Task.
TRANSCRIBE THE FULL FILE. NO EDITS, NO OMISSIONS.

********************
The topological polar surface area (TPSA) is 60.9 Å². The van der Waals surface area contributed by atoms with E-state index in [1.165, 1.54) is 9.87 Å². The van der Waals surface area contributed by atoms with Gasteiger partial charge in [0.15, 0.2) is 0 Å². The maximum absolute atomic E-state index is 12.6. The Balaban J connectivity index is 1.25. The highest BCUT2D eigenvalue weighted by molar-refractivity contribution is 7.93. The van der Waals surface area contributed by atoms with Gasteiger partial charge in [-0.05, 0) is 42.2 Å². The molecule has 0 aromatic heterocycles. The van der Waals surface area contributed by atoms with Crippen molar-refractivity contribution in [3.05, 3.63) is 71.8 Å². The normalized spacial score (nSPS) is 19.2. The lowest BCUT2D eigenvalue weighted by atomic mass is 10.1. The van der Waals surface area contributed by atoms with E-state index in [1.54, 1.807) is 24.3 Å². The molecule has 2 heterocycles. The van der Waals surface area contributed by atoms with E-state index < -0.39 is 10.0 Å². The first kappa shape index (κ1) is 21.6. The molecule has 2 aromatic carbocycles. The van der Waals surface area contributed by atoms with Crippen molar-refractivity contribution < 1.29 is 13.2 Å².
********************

The topological polar surface area (TPSA) is 60.9 Å². The van der Waals surface area contributed by atoms with E-state index in [1.165, 1.54) is 9.87 Å². The van der Waals surface area contributed by atoms with Gasteiger partial charge in [0.15, 0.2) is 0 Å². The maximum absolute atomic E-state index is 12.6. The Balaban J connectivity index is 1.25. The highest BCUT2D eigenvalue weighted by molar-refractivity contribution is 7.93. The van der Waals surface area contributed by atoms with Gasteiger partial charge in [-0.05, 0) is 42.2 Å². The molecule has 0 aromatic heterocycles. The van der Waals surface area contributed by atoms with Crippen molar-refractivity contribution in [3.05, 3.63) is 71.8 Å². The normalized spacial score (nSPS) is 19.2. The lowest BCUT2D eigenvalue weighted by atomic mass is 10.1. The van der Waals surface area contributed by atoms with E-state index in [1.54, 1.807) is 24.3 Å². The molecule has 2 heterocycles. The van der Waals surface area contributed by atoms with E-state index < -0.39 is 10.0 Å². The first kappa shape index (κ1) is 21.6. The molecule has 2 aromatic carbocycles. The van der Waals surface area contributed by atoms with Crippen molar-refractivity contribution < 1.29 is 13.2 Å².